Nothing Has Been Fixed
As former British Prime Minister Gordon Brown notes in the New York Times:
The economist David Miles, who sits on the monetary policy committee of the Bank of England, may exaggerate when he forecasts financial crises every seven years, but most of the problems that caused the 2008 crisis — excessive borrowing, shadow banking and reckless lending — have not gone away [and speculation has shot through the roof]. Too-big-to-fail banks have not shrunk; they’ve grown bigger [background]. Huge bonuses that encourage reckless risk-taking by bankers remain the norm [indeed]. Meanwhile, shadow banking — investment and lending services by financial institutions that act like banks, but with less supervision — has expanded in value to $71 trillion, from $59 trillion in 2008 [he’s right].
Europe’s leaders aren’t the only ones with these blind spots. Emerging-market economies in Asia and Latin America have seen a 20 percent growth in their shadow-banking sectors. After 2009, Asian banks expanded their balance sheets three times faster than the largest global financial institutions, while adding only half as much capital.
In the patterns of borrowing today, we can already detect parallels with the pre-crisis credit boom. We’re seeing the same over-reliance on short-term capital markets that ultimately brought down Northern Rock, Iceland’s banks and Lehman Brothers.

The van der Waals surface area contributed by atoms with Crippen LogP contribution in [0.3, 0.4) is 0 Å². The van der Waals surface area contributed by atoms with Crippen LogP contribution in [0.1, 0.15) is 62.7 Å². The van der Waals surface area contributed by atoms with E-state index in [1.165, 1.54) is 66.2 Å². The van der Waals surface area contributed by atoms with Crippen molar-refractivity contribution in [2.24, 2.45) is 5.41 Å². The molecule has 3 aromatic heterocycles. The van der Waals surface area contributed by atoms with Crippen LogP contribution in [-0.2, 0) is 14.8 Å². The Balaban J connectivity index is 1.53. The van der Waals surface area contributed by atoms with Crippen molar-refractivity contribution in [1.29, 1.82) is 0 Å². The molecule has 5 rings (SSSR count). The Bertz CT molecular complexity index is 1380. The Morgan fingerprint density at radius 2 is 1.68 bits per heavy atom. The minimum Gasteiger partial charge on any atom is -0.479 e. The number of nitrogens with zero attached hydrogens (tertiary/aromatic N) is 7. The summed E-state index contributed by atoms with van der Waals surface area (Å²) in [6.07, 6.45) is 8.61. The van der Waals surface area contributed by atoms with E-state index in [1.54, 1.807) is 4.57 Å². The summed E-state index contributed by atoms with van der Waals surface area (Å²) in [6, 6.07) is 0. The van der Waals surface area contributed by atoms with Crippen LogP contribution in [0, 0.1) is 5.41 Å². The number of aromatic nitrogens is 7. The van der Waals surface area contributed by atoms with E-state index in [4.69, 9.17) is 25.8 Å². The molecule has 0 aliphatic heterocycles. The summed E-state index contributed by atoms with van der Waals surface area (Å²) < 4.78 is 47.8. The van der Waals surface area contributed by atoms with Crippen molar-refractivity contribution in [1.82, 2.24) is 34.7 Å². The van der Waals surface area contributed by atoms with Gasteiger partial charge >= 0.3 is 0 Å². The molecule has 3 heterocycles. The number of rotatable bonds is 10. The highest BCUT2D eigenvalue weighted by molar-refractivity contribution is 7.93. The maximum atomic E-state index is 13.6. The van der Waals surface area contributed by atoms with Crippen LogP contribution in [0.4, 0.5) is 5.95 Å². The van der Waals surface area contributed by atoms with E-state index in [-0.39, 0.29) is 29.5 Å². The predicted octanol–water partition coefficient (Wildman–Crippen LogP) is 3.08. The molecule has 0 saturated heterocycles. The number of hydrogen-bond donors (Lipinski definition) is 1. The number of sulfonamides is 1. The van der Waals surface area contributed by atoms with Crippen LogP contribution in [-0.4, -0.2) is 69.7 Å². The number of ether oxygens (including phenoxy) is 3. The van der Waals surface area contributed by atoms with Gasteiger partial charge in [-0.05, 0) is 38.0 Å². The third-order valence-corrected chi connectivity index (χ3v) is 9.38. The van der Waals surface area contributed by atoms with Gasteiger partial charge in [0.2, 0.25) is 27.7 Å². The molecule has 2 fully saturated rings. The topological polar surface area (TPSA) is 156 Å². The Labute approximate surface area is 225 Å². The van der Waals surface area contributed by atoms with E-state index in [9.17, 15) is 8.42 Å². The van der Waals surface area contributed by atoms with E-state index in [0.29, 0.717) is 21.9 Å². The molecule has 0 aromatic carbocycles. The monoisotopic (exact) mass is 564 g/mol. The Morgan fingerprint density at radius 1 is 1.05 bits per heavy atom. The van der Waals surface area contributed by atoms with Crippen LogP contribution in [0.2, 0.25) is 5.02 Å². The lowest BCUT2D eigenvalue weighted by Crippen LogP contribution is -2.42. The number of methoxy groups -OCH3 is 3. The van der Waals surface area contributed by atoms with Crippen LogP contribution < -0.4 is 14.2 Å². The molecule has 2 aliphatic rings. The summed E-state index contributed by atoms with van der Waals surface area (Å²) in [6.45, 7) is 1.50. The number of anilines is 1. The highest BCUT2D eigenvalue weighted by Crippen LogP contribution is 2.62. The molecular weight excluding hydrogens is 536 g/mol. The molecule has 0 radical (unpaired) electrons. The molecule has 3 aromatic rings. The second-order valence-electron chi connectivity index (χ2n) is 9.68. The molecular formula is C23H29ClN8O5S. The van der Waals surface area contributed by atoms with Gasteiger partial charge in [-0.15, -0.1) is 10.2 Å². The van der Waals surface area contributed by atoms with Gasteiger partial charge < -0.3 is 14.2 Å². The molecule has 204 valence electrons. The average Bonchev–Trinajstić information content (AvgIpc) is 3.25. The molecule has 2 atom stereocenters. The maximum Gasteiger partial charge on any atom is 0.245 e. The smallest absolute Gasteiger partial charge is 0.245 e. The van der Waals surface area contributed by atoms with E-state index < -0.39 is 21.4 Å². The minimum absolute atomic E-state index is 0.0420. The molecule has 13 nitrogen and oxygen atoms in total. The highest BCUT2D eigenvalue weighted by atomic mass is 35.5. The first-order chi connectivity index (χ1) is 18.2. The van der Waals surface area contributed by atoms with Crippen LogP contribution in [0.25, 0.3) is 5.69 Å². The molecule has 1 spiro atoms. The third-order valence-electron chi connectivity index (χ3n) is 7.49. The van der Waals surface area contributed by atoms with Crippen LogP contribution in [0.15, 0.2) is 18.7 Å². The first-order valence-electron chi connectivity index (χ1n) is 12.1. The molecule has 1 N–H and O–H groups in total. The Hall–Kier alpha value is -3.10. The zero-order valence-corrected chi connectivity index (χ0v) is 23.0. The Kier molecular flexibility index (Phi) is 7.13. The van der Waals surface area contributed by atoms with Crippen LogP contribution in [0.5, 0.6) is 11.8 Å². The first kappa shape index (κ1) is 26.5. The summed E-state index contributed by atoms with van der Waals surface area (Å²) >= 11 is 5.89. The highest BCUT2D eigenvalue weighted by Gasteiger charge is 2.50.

While the internationalization of the renminbi is opening up new opportunities for global investment in China, it is also increasing the exposure of the global economy to any vulnerability in its banking sector. China’s total domestic credit has more than doubled to $23 trillion, from $9 trillion in 2008 — as big an increase as if it had added the entire United States commercial banking sector. Borrowing has risen as a share of China’s national income to more than 200 percent, from 135 percent in 2008. China’s growth of credit is now faster than Japan’s before 1990 and America’s before 2008, with half that growth in the shadow-banking sector. According to Morgan Stanley, corporate debt in China is now equal to the country’s annual income.
Although sizable foreign reserves make today’s Asia different from the Asia that experienced the 1997 crash in Indonesia, Thailand and South Korea, we are all implicated. If China’s economy were to slow, Asian countries would be doubly hit from the loss of exports and by higher prices. They would face downturns that would feel like depressions.
And China’s banking system may not be Asia’s most vulnerable. Thailand’s financial institutions, for example, appear overdependent on short-term foreign loans; and in India, where 10 percent of bank loans have gone bad or need restructuring, banks will need $19 billion in new capital by 2018.
International rules are needed for international banks. Without them, as the International Monetary Fund has warned, global banks will evade regulation “by moving operations, changing corporate structures, and redesigning products.”
Political expediency, a failure to think and act globally, and a lack of courage to take on vested interests are pushing us inexorably toward the next crash.
We will have another crash soon … because absolutely nothing has been fixed.
Indeed, things have only gotten worse since the last crash.